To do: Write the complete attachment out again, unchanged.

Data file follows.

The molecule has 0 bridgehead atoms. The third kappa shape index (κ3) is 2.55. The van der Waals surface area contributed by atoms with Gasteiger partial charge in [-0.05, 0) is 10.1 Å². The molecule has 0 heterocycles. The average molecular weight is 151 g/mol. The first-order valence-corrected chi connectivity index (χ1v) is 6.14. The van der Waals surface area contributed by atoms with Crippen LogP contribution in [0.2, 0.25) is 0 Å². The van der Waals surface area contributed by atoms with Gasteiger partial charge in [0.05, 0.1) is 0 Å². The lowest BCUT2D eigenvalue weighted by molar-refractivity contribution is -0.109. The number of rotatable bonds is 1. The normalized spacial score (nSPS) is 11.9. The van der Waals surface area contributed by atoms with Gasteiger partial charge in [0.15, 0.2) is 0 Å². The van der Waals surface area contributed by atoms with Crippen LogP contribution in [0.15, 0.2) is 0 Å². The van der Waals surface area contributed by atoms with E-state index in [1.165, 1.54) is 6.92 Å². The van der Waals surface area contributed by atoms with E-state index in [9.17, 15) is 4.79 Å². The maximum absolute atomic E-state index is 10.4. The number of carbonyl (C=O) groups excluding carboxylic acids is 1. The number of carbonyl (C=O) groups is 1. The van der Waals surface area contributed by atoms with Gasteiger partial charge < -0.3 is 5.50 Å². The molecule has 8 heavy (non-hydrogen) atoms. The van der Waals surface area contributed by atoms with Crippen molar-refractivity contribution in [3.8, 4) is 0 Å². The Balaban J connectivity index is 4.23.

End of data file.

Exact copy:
The molecule has 0 bridgehead atoms. The third kappa shape index (κ3) is 2.55. The van der Waals surface area contributed by atoms with Gasteiger partial charge in [-0.05, 0) is 10.1 Å². The molecule has 0 heterocycles. The average molecular weight is 151 g/mol. The first-order valence-corrected chi connectivity index (χ1v) is 6.14. The van der Waals surface area contributed by atoms with Crippen LogP contribution in [0.2, 0.25) is 0 Å². The van der Waals surface area contributed by atoms with Gasteiger partial charge in [0.05, 0.1) is 0 Å². The lowest BCUT2D eigenvalue weighted by molar-refractivity contribution is -0.109. The number of rotatable bonds is 1. The normalized spacial score (nSPS) is 11.9. The van der Waals surface area contributed by atoms with Gasteiger partial charge in [0.15, 0.2) is 0 Å². The van der Waals surface area contributed by atoms with Crippen LogP contribution in [0.15, 0.2) is 0 Å². The van der Waals surface area contributed by atoms with E-state index in [1.165, 1.54) is 6.92 Å². The van der Waals surface area contributed by atoms with E-state index in [9.17, 15) is 4.79 Å². The maximum absolute atomic E-state index is 10.4. The number of carbonyl (C=O) groups excluding carboxylic acids is 1. The number of carbonyl (C=O) groups is 1. The van der Waals surface area contributed by atoms with Gasteiger partial charge < -0.3 is 5.50 Å². The molecule has 8 heavy (non-hydrogen) atoms. The van der Waals surface area contributed by atoms with Crippen molar-refractivity contribution in [3.8, 4) is 0 Å². The Balaban J connectivity index is 4.23.